Dog Days

Today was a better day with my new dog, Romy. I didn’t get head-butted putting on his leash. I can still feel the result of yesterday’s crash if I move my fingers along the bone under my eye but there’s no bruise. So it can stay our little secret.

The task really is to tame him. At first, it was to give him a home. Then it was to keep our older dog from being hectored to death. Now it’s to civilize him and help him find his place in the world order. We can’t let him be a crazy shit dog because we feel sorry for his poor beginnings because, who knows, maybe he was born in the backseat of a Cadillac and ate poached eggs every morning. I’m not going to assume.

He was a decent citizen today, good for long stretches of time, sometimes even sleeping in the same room with the ancient Minnie without going after her hind legs. But then a switch flipped and he ran like a deer through the house, leaping from the stairs, jumping high enough to look me straight in the eye. We went for our second walk then where he immediately found a half-eaten sleeve of Ritz crackers (yesterday it was a champagne cork) and carried it like a small mouse for half a block. He will give things up which is amazing. I figure if his world order includes me as the pack leader I need to be in charge of what goes in his mouth. So far, he’s agreed.

I’ve never really thought about any of this stuff before. We’ve had five dogs and they just sort of lived here, driving us crazy and then getting old. We yelled at them not to do bad stuff which they did anyway until they got bored with themselves and then they just laid about unless it was time to go run on the beach. This dog is different. I have to out-think him. He is too intense and smart for a laid back upbringing. We’ll wake up one morning and find he’s taken the keys to the truck and gone back to Alabama which we have kind of wished for but not really.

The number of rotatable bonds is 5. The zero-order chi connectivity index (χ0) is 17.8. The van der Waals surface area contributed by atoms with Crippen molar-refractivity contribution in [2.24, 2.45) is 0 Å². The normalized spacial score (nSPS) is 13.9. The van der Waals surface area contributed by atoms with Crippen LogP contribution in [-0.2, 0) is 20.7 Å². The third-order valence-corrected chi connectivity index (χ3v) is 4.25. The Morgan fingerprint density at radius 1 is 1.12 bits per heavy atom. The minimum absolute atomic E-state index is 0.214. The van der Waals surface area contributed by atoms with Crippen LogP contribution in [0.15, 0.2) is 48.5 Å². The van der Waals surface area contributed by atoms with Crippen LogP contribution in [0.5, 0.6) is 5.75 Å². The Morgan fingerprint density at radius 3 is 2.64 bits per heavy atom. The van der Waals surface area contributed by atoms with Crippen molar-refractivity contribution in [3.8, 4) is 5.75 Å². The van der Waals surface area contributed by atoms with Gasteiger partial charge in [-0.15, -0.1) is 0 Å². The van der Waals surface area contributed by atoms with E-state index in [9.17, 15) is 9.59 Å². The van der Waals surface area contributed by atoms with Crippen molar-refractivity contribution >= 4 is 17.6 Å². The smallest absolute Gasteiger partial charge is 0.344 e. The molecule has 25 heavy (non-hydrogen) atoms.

99 New: It’s a Dog’s Life

As grief-stricken as she might have been, our old dog, Minnie, also seemed liberated by the death of her long-time companion and frequent oppressor, BowWow. For years, BowWow, a smaller dog by half, exercised his dominance over her as the alpha dog. He stood over Minnie as she rested on a bed or a blanket or a space of earth on the planet until she got up and moved to another spot. It didn’t need to be a prime spot, an especially cushy or warm spot, it only had to be the spot she had. His mission was to make her move from her spot. For no reason. Just because he could.

I tried to intervene. I yelled at BowWow and told Minnie to stay where she was. Stand your ground! I shouted. Sometimes I grabbed the smaller dog by the collar and took him to another spot to lie down, a nice comfy bed on the other side of the room. But BowWow returned within seconds and continued his silent, oppressive standing over her until she moved, a big dog slinking off to find a cold spot while the smaller dog curled his satisfied self into a ball on the warm spot she’d just vacated.

When BowWow died, I watched Minnie shake off her learned inferiority. She slept wherever she pleased. Because she was old and stiff, we often threw a big comforter on the floor of the living room for her. We turned the TV on when we left the house so she wouldn’t be lonely and soon seemed to replace her regular meals with snacks from the cupboard and our plates. She took to sleeping in, sometimes needing to be rousted at 9:00 am, a sign that she’d left the days of BowWow-mandated early rising behind.

You know where this is going, right? Romeo, the new dog, spent an hour in his new home being sheepish and deferential, well, maybe a day or two, but quickly grew into his 13-month old balls. He has perfected the warm spot steal and is working, not very subtly, on muscling in on Minnie’s food bowl. Minnie stands back now from the stairs if Romeo is going down or up, doing that standing aside and looking at her nails thing that women do when they want to convey their superiority in an environment where they are being trampled, like, oh, I meant to stop here in this nice out of the way spot so all the guys could hurl themselves down the stairs.